Sign in  |  Register

The New Criterion

The New Criterion is probably more consistently worth reading than any other magazine in English.
- The Times Literary Supplement

Poems

January 2013

Poor Collins

by George Green

Chichester Cathedral Cloisters, 1758

Poor Collins, near the end, a lunatic,
would claim he’d found the source of Shakespeare’s Tempest
in a Spanish novel called Aurelio,
but when the Wartons asked to see the book,

he drew a map that led into the trees.
Poor Collins seldom left his mottled couch,
where he would often rave and “make great moanings,”
dying from melancholia, which was terminal

back then, at least for fey types like poor Collins.
Poor Collins reimbursed his publisher
for his unsold (and only) book of verse.
Then, like an idle felon flipping cards

into a hat, he stacked his books and flung
the whole edition in the fire. Poor Collins.
His sister Anne averred, glumly, that drink
had wrecked his nerves, but what unhinged poor Collins

was a horror of perdition. Now his name,
he feared, was blotted from the book of life,
and now his couch was just a grimy drum,
a rank mephitic chute into the wide

and gaping brimstone pit of Hell. Poor Collins,
condemned eternally, but for what sin?
Condemned for midnight trysts at Vauxhall Gardens?
Condemned for kissing Mrs. Cibber’s hand?

Poor Collins, dosed with brandy by the spoon,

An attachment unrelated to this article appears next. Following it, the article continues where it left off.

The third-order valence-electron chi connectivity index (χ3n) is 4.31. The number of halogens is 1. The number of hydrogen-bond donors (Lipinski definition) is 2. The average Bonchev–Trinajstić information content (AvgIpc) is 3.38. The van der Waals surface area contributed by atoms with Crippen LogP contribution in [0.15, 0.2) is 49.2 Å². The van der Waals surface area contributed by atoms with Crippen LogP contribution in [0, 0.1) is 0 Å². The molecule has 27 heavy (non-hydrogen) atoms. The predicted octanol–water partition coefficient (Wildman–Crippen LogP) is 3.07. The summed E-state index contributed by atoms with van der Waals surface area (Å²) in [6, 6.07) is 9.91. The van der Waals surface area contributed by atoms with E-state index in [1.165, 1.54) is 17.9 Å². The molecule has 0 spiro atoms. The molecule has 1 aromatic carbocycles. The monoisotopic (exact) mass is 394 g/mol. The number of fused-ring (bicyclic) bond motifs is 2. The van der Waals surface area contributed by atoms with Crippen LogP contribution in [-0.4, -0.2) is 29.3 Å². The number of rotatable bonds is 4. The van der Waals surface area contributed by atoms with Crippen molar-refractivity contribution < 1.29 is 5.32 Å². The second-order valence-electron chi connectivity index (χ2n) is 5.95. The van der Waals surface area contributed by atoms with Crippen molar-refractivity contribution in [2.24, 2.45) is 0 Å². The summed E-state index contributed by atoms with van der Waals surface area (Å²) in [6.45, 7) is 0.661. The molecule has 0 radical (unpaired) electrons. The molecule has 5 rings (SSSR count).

would even miss, at times, McDonald’s madhouse,
especially when the tower bells rang down
to wig poor Collins out and set him spinning,

as dizzy as a dervish on his couch.
The unsung Pindar of his age, poor Collins,
a turbot flung up gasping hard, poor Collins.
A burly footman held him down, poor Collins.

George Green is a poet whose writing has appeared in The Best American Poetry, Poetry 180 and 180 More Poems.


more from this author

This article originally appeared in The New Criterion, Volume 31 January 2013, on page 47

Copyright © 2014 The New Criterion | www.newcriterion.com

http://www.newcriterion.com/articles.cfm/Poor-Collins--7526

E-mail to friend

add a comment

Leave this field empty
Name:
Email:
Website:
Verification:

The New Criterion

By the author

You might also enjoy

Most popular

view more >

Subscribe to our newsletter!

* indicates required

Events

December 18 2014

Friends, young friends, and authors event: Holiday Party 2014


Webcasts

The Walter Duranty Prize for Journalistic Mendacity
On May 5, 2014, The New Criterion and PJ Media presented the second Walter Duranty Prize for Journalistic Mendacity. The award is given to highlight egregious examples of dishonest reporting. Also awarded this year was the Rather, a new award for lifetime achievement in mendacious journalism.
The Duranty Prize is named after Walter Duranty, the New York Times Moscow corresponded in the 1920s and 1930s who whitewashed Joseph Stalin’s forced starvation of the Ukrainians (the Holodomor) and many other aspects of Soviet oppression. Duranty was awarded the Pulitzer Prize in 1932 for his efforts. It has never been revoked.
Audio copyright Ed Driscoll, www.eddriscoll.com.


Introduction to The Kennedy Phenomenon
Roger Kimball introduces The Kennedy Phenomenon, a conference presented by The New Criterion on Tuesday, November 19.


The Kennedy Phenomenon: "Watching the Kennedy Train-Wreck"
Roger Kimball reads Peter Collier’s paper on oft-overlooked unsavory details of the Kennedys' lives. Much of the paper is drawn from Collier’s book, coauthored with David Horowitz, The Kennedys: An American Drama.